My parents were both young children during the years of the Great Depression. I am not sure how much they actually remembered about it, but a few things they related still stand out in my mind. Both remembered people coming to their homes, one in Fayetteville and one in Kinston, begging for work. Sometimes men and women with children came begging for food. My grandmothers apparently kept some provisions in their pantries for this purpose. Both my parents remembered their fathers, one a physician and one an attorney, taking produce, chickens and other foodstuffs in payment for their professional services.{mosimage}
    By they time my parents grew up, married and were joined by my sister and me, the Great Depression was long past, and we were a young family of the 1950s and ‘60s. I do not remember anyone ever begging at our door. The Depression, though, clearly marked my parents. My sister and I probably did not understand why at the time, but we did chuckle behind our father’s back when he followed us from room to room in our house turning off the lights if no one was there. Even before there was a hint of an energy shortage, he jealously guarded the thermostat, lest anyone turn the heat up too high or the air conditioning down too low. Our mother had her own ways of economizing. My sister and I were probably teenagers before we realized that not every mother thought of spaghetti sauce as a way to use refrigerator leftovers.
    We thought all families had peas and carrots in their sauce.
    The words “Great Depression” have been tossed around quite a bit in recent weeks, as the world watched the United States recognize and try to come to terms with our financial crisis. It has been an agonizing process as Americans of my generation see our retirements go poof and young people see their dreams postponed. Many of us have some idea about what went wrong - “toxic” mortgages and other debt, frozen credit markets and the like, but almost no one, it seems, has an acceptable fix. No American wants to go any further into debt to foreign nations, but neither do we want to see our nation’s economy grind to a halt, with the inevitable job losses and vanishing resources.
    I do not think we are on the verge of another Great Depression. I think we learned a good bit from the first one and put instruments in place, like the Federal Deposit Insurance Corporation (FDIC), to shield us from the worst consequences.
    At the same time, we did not learn enough — or maybe we just forgot — the lessons of human greed.
Before the stock market crash of 1929, the United States did not have many business regulations. Throughout the 19th and early 20th centuries, people made astonishing fortunes in the largely unregulated business world. After the financial devastation of 1929, our government did take steps to reel in the excesses of some business activities, and over time life slowly settled down.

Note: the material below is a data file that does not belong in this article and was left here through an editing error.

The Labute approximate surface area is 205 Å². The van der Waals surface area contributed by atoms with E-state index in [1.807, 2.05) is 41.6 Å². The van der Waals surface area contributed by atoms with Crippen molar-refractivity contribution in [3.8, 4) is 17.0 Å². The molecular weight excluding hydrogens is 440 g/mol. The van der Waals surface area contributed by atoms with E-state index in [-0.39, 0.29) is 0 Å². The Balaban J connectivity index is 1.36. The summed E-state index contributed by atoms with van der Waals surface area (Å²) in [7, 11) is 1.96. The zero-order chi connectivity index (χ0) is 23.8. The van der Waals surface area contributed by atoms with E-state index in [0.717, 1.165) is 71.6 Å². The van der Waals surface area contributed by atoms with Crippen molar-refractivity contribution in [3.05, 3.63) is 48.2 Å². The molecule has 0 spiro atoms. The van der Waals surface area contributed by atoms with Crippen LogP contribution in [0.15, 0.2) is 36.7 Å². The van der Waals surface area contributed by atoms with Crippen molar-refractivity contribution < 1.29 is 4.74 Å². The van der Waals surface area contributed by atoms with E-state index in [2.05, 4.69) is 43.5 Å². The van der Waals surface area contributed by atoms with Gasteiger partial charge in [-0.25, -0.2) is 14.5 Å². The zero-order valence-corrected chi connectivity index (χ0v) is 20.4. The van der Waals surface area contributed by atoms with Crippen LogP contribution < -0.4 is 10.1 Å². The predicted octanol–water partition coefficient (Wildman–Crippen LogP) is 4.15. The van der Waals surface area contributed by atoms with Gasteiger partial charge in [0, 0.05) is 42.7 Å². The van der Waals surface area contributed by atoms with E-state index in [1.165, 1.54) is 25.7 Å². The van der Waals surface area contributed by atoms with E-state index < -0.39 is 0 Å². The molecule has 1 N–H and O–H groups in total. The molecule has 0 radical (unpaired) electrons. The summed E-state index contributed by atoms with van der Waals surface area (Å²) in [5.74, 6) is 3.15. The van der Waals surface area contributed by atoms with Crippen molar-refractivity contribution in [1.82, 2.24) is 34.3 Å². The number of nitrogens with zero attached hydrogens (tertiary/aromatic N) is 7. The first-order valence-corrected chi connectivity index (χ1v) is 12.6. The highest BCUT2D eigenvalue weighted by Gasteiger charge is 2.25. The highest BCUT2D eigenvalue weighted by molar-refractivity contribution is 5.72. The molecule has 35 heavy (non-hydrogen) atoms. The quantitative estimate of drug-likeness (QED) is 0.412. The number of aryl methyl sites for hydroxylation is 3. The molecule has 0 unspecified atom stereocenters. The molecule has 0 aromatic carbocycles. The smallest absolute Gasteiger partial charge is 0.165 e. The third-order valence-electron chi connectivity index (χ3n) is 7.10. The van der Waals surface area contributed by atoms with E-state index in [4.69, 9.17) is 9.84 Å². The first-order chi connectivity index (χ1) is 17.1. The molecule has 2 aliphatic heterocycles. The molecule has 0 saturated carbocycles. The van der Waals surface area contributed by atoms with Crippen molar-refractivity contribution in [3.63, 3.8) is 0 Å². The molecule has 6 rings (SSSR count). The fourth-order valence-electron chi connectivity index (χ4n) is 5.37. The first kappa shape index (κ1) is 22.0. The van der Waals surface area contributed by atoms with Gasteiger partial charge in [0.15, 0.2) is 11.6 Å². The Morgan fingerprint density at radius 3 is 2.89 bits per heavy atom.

Times were good again with the economic growth that followed World War II, and my parents and their contemporaries raised my sister and me and millions of other Baby Boomers in relative prosperity. As we Boomers grew up and started our families, a cry went up for less government regulation of business and industry, and probably rightly so in many instances.
    The fabulous business successes and glittering fortunes made in the late 20th and early 21st centuries were generated in vastly different business arenas, but they have common origins in creativity, entrepreneurship, and little government interference. No one told the captains of industry in 1880 that their employees should work a 40 hour week, and no one told the financial wizards of 2000 that people should be credit worthy and be capable of making a down payment before they got a mortgage.
    So here we are again, stewing in our own economic juices.
None of us, even those who think they do, really know how all this is going to turn out and certainly not when we are going to feel — and to be — secure again.
    As a Baby Boomer, I hope my Echos are paying attention.
    I hope they are receiving the message that almost nobody deserves salaries in eight or nine or more figures, that few markets should ever be completely “free,” and that there really is no such thing as a free lunch or a free mortgage.
    I hope they are learning to read the fine print of every document they sign and to find out about the things they do not understand.
    I hope they are learning that even the most careful planning and execution can be swept away by forces outside one’s control and that the only safety net in such situations is to pay close attention.
    This is my take for all the Echos whose lives are stretching out before them, but I did not experience the Great Depression firsthand.
    I wonder what my parents would say to all this.

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